Tashjian Bee and Pollinator Discovery Center wins AIA COTE Top Ten Award

The University of Minnesota Landscape Arboretum’s new Tashjian Bee and Pollinator Discovery Center has been selected to receive a 2019 COTE Top Ten Award. Given annually by the American Institute of Architects (AIA) Committee on the Environment (COTE), the COTE Top Ten is the architecture industry’s best-known awards program for sustainable design excellence. Each year,…

The University of Minnesota Landscape Arboretum’s new Tashjian Bee and Pollinator Discovery Center has been selected to receive a 2019 COTE Top Ten Award. Given annually by the American Institute of Architects (AIA) Committee on the Environment (COTE), the COTE Top Ten is the architecture industry’s best-known awards program for sustainable design excellence. Each year, AIA recognizes ten design projects that have expertly integrated design excellence with cutting-edge performance in several key areas. Winning projects must demonstrate alignment with COTE’s rigorous criteria for ten measures: design for integration, design for community, design for ecology, design for water, design for economy, design for energy, design for wellness, design for resources, design for change, and design for discovery. The five-member jury evaluates each project submission based on a cross-section of the ten metrics, balanced with a holistic approach to design.

The seventh Minnesota project to win a COTE Top Ten Award (out of 230 awarded projects in the program’s 23-year history), the Tashjian Bee and Pollinator Discovery Center provides interactive learning opportunities about the lives of bees and other pollinators, their agricultural and ecological importance, the essential ways human lives intersect with theirs, and the alarming decline in the health of pollinator populations. Located on a previously abandoned historic farm site within the Minnesota Landscape Arboretum, the bee center is the first building on a new campus focused on sustainable farm-to-table education. The design connects each interior program space to demonstration pollinator gardens, beehives, and future food production plots outdoors.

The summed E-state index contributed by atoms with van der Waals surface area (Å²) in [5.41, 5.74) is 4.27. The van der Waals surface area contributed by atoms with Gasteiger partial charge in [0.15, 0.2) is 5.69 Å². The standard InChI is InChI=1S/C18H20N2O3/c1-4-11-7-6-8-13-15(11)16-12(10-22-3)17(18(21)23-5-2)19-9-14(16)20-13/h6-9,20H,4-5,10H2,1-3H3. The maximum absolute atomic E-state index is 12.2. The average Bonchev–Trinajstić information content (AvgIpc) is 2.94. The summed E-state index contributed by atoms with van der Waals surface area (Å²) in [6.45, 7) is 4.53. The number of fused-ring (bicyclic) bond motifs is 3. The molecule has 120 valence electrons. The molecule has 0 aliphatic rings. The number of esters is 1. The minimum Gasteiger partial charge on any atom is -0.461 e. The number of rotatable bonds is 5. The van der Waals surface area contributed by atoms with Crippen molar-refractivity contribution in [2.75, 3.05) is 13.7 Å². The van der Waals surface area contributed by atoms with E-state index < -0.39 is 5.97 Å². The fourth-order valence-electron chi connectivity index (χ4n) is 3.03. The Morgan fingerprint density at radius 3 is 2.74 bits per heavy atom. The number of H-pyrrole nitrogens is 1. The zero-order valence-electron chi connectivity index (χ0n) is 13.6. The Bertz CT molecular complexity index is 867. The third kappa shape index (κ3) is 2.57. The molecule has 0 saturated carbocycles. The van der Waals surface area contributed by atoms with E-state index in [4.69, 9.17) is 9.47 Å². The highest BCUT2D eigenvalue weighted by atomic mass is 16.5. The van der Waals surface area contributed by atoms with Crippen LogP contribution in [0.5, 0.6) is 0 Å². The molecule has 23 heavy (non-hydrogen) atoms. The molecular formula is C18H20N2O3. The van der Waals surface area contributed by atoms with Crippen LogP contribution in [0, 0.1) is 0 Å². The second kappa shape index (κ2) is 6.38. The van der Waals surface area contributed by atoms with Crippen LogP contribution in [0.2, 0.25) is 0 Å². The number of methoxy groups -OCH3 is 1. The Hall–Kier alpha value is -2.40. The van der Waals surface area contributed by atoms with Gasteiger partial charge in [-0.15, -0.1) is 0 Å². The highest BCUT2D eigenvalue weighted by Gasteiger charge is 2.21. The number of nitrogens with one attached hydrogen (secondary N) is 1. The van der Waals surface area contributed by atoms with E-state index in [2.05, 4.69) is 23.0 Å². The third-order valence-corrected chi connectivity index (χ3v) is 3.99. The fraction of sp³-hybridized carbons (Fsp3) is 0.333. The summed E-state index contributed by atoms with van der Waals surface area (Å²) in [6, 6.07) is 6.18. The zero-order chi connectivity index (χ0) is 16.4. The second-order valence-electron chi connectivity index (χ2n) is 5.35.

The design team combined passive design strategies with a robust envelope, radiant systems, a geothermal field, and photovoltaics to deliver thermal comfort and energy performance in a challenging Minnesota climate. The project is designed to be net-zero with the future expansion of the roof-mounted, 1-kW photovoltaic solar array. One hundred percent of the stormwater is managed on site, and on-site wetlands supply irrigation for the demonstration gardens’ native plantings.

The AIA COTE Top Ten Awards jury stated, “This project shows what you can accomplish, not with fancy tools, but by using intuitive design practices.”

The design team collaborated on a year of post-occupancy research and analyzed real-world performance through three interrelated lenses: people, space, and systems. The bee center fully embodies its program’s urgent call for conversation and invitation to visitors to deepen their understanding of, and connection to, the natural world around them.

Learn more about the COTE Top Ten and our winning submission.

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